The host was a long-standing activist of Al-Muhajiroun, the group set up by Sheikh Omar Bakri in 1996, and was experienced in settling disputes between warring egos. According to Butt, who at the time was also a leading member of Al-Muhajiroun, he wanted to show it was possible to cooperate. "It was a mix between a corporate bonding session and one of those mafia meetings where groups could air any beef between them," Butt said.

The guest list included men who were later to become notorious. Among them, claims Butt, was Mohammed Quayyum Khan, a part-time taxi driver from Luton who is alleged to have sent Mohammad Sidique Khan to the Malakand training camp on behalf of Al-Qaeda.

Butt also recalls seeing an east London "crew" leader, Kazi Rahman chatting near the patio doors. Rahman, is serving nine years in prison for attempting to buy sub-machineguns.

Sitting on pillows and leaning against the wall of the sparsely decorated living room were other financiers and jihadists from Luton, Croydon, Hounslow and the home counties.

"The favourite topic of conversation was ‘where were you on September 11' but people also came up to me during the evening and asked if I knew how to get training," said Butt. "It was clear that people were making deals and forging links."

Butt believes that many of those present that evening had followed a similar trajectory to his own. From flirting with political agitprop before 9/ll, they had travelled to Pakistan after the US invasion of Afghanistan in 2001 and had become hardened through contact with serious players in the jihadi world.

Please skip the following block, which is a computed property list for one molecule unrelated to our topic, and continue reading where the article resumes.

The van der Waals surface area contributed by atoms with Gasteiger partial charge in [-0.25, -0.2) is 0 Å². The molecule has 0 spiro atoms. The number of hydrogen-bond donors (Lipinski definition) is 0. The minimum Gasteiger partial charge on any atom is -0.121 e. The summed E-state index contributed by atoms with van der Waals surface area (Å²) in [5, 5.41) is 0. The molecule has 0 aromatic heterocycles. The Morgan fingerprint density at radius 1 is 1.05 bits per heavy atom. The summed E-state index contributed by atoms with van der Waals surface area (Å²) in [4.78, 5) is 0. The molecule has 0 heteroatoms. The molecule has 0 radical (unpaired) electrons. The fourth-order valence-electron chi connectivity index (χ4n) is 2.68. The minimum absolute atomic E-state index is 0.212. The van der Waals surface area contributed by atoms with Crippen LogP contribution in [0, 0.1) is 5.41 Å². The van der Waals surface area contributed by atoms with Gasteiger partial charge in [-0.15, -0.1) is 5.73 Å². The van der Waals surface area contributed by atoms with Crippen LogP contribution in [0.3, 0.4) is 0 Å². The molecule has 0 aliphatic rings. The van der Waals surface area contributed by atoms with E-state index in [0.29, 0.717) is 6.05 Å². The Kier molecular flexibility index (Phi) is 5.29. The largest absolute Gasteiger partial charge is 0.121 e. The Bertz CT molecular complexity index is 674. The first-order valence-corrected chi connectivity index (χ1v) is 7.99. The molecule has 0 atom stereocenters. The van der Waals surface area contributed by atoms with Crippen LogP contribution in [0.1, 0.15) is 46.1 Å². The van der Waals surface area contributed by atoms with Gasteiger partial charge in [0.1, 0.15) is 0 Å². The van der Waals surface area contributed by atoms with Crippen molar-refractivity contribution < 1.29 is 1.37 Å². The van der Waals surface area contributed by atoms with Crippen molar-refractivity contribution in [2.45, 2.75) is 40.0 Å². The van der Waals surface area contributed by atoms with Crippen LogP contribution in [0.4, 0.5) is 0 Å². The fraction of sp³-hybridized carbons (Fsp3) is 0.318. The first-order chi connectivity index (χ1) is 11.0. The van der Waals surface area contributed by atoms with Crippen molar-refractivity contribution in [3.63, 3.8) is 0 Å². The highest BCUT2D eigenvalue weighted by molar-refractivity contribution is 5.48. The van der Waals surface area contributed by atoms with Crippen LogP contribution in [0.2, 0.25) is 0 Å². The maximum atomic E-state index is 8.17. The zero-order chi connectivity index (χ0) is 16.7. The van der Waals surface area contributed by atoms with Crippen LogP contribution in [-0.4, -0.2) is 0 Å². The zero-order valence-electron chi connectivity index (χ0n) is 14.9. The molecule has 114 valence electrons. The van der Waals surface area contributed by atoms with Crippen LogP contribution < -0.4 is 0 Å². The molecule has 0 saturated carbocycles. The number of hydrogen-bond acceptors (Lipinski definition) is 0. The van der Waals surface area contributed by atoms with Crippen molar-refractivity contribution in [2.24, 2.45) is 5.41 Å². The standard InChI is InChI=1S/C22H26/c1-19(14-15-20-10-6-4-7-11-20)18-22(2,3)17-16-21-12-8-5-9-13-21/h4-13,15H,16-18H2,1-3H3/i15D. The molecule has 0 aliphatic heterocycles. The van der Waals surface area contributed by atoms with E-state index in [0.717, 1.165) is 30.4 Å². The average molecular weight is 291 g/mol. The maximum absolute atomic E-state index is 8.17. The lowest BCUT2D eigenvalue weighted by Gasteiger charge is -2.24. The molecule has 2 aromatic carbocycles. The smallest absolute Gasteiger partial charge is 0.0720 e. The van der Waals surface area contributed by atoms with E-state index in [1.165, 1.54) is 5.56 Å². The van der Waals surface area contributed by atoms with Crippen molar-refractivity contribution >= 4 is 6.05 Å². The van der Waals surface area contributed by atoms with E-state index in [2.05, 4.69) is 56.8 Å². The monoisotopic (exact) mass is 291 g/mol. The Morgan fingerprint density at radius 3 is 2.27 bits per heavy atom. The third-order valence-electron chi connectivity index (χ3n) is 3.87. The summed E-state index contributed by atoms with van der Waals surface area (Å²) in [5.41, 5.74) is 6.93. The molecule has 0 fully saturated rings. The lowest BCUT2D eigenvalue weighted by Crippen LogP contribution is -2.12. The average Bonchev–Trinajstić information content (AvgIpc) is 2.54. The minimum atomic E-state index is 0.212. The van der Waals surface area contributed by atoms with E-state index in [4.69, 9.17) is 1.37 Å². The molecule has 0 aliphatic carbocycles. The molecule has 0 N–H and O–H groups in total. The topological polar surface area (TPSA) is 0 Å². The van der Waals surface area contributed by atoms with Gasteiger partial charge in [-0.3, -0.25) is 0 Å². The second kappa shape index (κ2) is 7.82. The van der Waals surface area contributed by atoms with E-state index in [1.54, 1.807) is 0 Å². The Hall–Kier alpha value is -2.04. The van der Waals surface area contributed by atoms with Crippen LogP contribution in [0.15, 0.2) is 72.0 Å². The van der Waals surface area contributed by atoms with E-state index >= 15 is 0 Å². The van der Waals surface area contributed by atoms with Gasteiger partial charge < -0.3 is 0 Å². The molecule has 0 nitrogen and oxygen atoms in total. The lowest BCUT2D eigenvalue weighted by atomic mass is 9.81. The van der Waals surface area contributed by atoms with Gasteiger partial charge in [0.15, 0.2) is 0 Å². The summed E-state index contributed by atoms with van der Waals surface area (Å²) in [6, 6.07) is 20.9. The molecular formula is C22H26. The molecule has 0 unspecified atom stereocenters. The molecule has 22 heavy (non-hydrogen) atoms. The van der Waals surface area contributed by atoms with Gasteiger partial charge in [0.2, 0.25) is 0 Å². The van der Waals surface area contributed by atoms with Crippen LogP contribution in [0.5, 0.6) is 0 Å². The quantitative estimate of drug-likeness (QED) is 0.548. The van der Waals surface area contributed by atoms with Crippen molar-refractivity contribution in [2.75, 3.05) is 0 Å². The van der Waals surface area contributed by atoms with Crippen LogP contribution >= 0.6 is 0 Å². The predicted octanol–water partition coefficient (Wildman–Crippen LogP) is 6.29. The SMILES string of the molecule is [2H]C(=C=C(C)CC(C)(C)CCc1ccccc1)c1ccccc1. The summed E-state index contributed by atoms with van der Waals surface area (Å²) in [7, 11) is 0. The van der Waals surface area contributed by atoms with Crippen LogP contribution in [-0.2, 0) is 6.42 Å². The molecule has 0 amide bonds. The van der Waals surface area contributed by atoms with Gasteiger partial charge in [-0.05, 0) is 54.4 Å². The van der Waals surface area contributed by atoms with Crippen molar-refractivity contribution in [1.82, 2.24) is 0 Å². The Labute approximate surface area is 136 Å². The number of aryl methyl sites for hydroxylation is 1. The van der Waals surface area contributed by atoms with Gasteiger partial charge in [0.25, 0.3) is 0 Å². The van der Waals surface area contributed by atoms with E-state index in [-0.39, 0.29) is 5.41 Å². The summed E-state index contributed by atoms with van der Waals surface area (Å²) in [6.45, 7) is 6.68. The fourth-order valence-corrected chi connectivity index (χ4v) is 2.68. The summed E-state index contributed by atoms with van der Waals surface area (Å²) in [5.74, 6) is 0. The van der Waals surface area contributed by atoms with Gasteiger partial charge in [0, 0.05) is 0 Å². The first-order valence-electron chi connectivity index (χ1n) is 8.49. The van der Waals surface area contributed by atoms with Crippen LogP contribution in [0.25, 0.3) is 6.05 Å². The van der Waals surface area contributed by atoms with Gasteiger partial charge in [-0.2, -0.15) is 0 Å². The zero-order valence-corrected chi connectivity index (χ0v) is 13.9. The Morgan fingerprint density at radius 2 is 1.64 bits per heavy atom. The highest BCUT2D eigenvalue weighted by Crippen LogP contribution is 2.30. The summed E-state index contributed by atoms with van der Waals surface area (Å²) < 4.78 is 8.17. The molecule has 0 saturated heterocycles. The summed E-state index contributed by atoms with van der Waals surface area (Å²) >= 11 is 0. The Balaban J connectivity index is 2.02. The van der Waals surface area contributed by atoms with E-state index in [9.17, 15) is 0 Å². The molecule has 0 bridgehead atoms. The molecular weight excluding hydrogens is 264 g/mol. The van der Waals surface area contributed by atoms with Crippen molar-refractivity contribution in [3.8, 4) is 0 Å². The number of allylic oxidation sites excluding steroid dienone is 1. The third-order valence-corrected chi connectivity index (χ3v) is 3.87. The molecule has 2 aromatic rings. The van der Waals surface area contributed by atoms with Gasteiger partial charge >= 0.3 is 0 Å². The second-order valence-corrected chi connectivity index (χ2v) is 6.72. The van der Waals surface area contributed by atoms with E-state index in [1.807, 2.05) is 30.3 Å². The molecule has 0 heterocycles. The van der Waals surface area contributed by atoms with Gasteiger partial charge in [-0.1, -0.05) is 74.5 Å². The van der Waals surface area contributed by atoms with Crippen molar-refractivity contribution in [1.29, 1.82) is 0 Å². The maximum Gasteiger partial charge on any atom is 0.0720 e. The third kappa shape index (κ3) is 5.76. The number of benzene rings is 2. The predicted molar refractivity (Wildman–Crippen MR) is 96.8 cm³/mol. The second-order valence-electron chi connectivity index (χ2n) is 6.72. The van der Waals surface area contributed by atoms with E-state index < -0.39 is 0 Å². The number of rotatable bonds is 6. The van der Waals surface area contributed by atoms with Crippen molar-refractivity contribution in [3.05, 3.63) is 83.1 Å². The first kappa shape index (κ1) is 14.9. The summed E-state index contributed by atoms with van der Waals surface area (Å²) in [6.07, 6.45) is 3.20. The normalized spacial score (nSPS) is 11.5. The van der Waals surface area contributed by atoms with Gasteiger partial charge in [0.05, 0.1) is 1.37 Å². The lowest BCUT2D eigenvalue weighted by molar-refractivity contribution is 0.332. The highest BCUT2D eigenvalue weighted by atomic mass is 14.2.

According to Butt, several hundred British radicals received weapons training and Islamist tutorials. Lacking central leadership, however, they splintered into cells, incapable of operating effectively on their own.

Babar, his fellow guest at the jihadist barbecue, played a key part in bringing these groups together before he became a supergrass.

An American citizen and at the time a member of Al-Muhajiroun, Babar is intriguing both as a jihadist and as a deserter from the cause. According to Butt, he had been regarded as a fat lay-about at home in New York.

"He was the black sheep. He was the only one of three children who never completed his degree and he lived in the basement of the family home, separated from the three floors above where the rest of his family lived.

"He told me once that he'd robbed a hot dog vendor to get enough money to escape from his parents. He was planning to run away to California but he didn't get very far."

Babar went to Pakistan, Butt said, to prove himself to his family. They came from the tribal

areas of Pakistan — home to the terrorist training camps — and he was one of the few members of Al-Muhajiroun who could speak Pashto, the local language.

When Butt first met him in Pakistan he was still overweight — "a fat blob" — but his experiences there and in the Afghan war brought to light an unsuspected steeliness. He organised a training camp and is alleged to have taken orders directly from Al-Qaeda to plan a terrorist attack in Britain. BY April 2003, Babar was staying in the host's home in north London, scene of the barbecue. As the party continued into the early hours, he became embroiled in a row with some members of Hizbut-Tahrir, an Islamist group widely infiltrated into British universities.

"They were itching to get the shisha [smoking pipe] out," said Butt. Babar disagreed with smoking tobacco because he felt that it was "haram" (forbidden) in Islam. They backed down, but continued to taunt Babar and Butt had to restrain him.